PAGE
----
Fat cells behave differently in different parts of the body, a new study has found. Writing in PNAS, Mayo Clinic researcher Michael Jensen and his colleagues put a group of 28 healthy, non-overweight men and women on an 8 week excess-eating regimen to see how their fat cells reacted to the ensuing 4kg average weight-gain experienced by each participant.
Understanding the relative behaviours of fat-storing cells around the body is critical because it's clear that certain distributions of body fat are associated with more significant health impacts than others; for instance, a high waist to hip ratio, also known as being "apple" shaped, carries a higher heart disease risk than being pear shaped (with a lower waist to hip measurement). Also, a long-standing medical dogma is that, outside of childhood, weight gain is reflected by an increase in the size of individual fat cells, but not an increase in their numbers.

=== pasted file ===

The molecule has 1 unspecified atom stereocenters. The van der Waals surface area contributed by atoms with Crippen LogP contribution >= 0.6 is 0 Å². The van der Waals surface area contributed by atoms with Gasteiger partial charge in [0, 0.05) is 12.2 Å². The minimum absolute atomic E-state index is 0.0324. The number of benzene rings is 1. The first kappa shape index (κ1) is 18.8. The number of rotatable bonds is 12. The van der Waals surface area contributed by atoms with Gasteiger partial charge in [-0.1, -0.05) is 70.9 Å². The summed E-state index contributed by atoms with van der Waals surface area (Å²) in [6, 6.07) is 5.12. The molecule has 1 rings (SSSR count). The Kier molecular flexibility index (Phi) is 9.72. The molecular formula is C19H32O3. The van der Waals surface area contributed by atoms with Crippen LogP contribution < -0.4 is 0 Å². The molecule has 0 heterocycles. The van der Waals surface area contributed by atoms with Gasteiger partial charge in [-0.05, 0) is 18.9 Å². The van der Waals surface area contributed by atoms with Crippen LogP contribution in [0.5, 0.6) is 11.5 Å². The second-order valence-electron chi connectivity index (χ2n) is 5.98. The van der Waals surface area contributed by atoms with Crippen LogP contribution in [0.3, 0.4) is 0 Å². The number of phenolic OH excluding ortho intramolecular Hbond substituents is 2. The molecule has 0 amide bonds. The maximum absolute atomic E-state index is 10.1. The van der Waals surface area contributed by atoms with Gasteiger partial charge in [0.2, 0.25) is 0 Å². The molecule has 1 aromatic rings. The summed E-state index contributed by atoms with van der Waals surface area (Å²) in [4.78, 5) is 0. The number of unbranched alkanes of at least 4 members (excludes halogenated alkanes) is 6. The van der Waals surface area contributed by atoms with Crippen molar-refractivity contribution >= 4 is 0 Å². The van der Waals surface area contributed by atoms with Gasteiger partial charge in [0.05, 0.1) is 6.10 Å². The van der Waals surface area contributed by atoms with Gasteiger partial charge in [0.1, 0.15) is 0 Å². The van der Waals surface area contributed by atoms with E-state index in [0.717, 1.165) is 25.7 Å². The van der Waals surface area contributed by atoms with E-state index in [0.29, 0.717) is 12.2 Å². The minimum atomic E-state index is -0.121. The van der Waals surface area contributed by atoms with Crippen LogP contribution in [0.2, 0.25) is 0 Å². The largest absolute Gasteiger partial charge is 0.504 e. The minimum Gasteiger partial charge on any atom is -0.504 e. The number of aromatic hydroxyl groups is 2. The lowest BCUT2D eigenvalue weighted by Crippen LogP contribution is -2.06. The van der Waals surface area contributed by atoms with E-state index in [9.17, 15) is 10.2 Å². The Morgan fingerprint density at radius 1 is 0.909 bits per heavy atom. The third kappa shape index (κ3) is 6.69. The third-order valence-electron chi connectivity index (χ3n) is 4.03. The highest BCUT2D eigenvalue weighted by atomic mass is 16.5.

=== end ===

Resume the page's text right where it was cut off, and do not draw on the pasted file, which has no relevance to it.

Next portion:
However, CT scans and adipose tissue biopsies collected from the participants in the present study showed that the fat cells (adipocytes) in different parts of the body actually respond to increasing body mass in different ways. Samples from the upper body (including around the waist), the team found, do follow this rule and become larger with increasing fat mass. But adipocytes in the lower body (around the hips and thighs) actually increase in number; in fact the team found that, on average, their study subjects added a further 2.5 billion fat cells in this body region over the 8 week study. This, they suggest, might be a protective mechanism to prevent unhealth abdominal fat accumulation by sequestering the fat around the thighs.
This indicates that fat cells are not all equal and how fat is handled in the body differs regionally; understanding how these changes occur and their biochemical consequences will in turn provide vital clues in tackling the worldwide obesity epidemic and its partner in crime, diabetes.